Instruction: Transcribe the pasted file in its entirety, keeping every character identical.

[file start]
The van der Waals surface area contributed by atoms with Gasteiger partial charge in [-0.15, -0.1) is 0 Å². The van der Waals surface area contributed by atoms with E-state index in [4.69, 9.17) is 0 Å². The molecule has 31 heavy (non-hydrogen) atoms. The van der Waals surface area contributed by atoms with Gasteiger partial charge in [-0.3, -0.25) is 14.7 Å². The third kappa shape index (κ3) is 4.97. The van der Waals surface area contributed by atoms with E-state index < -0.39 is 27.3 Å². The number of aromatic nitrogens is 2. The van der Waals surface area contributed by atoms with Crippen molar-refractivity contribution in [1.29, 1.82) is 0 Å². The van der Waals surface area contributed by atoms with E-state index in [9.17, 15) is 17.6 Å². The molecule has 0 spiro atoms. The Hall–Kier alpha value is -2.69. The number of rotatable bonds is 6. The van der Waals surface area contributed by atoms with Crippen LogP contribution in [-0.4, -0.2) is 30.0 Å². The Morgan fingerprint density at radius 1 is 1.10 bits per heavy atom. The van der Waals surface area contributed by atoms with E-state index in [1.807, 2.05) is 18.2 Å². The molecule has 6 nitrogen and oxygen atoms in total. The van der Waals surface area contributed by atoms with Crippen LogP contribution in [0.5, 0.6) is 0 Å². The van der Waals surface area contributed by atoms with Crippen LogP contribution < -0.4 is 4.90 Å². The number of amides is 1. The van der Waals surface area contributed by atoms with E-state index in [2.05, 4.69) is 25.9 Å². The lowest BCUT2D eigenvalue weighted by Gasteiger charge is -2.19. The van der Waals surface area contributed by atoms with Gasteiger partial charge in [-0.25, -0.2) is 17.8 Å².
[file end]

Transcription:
The van der Waals surface area contributed by atoms with Gasteiger partial charge in [-0.15, -0.1) is 0 Å². The van der Waals surface area contributed by atoms with E-state index in [4.69, 9.17) is 0 Å². The molecule has 31 heavy (non-hydrogen) atoms. The van der Waals surface area contributed by atoms with Gasteiger partial charge in [-0.3, -0.25) is 14.7 Å². The third kappa shape index (κ3) is 4.97. The van der Waals surface area contributed by atoms with E-state index < -0.39 is 27.3 Å². The number of aromatic nitrogens is 2. The van der Waals surface area contributed by atoms with Crippen molar-refractivity contribution in [1.29, 1.82) is 0 Å². The van der Waals surface area contributed by atoms with E-state index in [9.17, 15) is 17.6 Å². The molecule has 0 spiro atoms. The Hall–Kier alpha value is -2.69. The number of rotatable bonds is 6. The van der Waals surface area contributed by atoms with Crippen LogP contribution in [-0.4, -0.2) is 30.0 Å². The Morgan fingerprint density at radius 1 is 1.10 bits per heavy atom. The van der Waals surface area contributed by atoms with E-state index in [1.807, 2.05) is 18.2 Å². The molecule has 6 nitrogen and oxygen atoms in total. The van der Waals surface area contributed by atoms with Crippen LogP contribution in [0.5, 0.6) is 0 Å². The van der Waals surface area contributed by atoms with Crippen LogP contribution < -0.4 is 4.90 Å². The number of amides is 1. The van der Waals surface area contributed by atoms with E-state index in [2.05, 4.69) is 25.9 Å². The lowest BCUT2D eigenvalue weighted by Gasteiger charge is -2.19. The van der Waals surface area contributed by atoms with Gasteiger partial charge in [-0.25, -0.2) is 17.8 Å².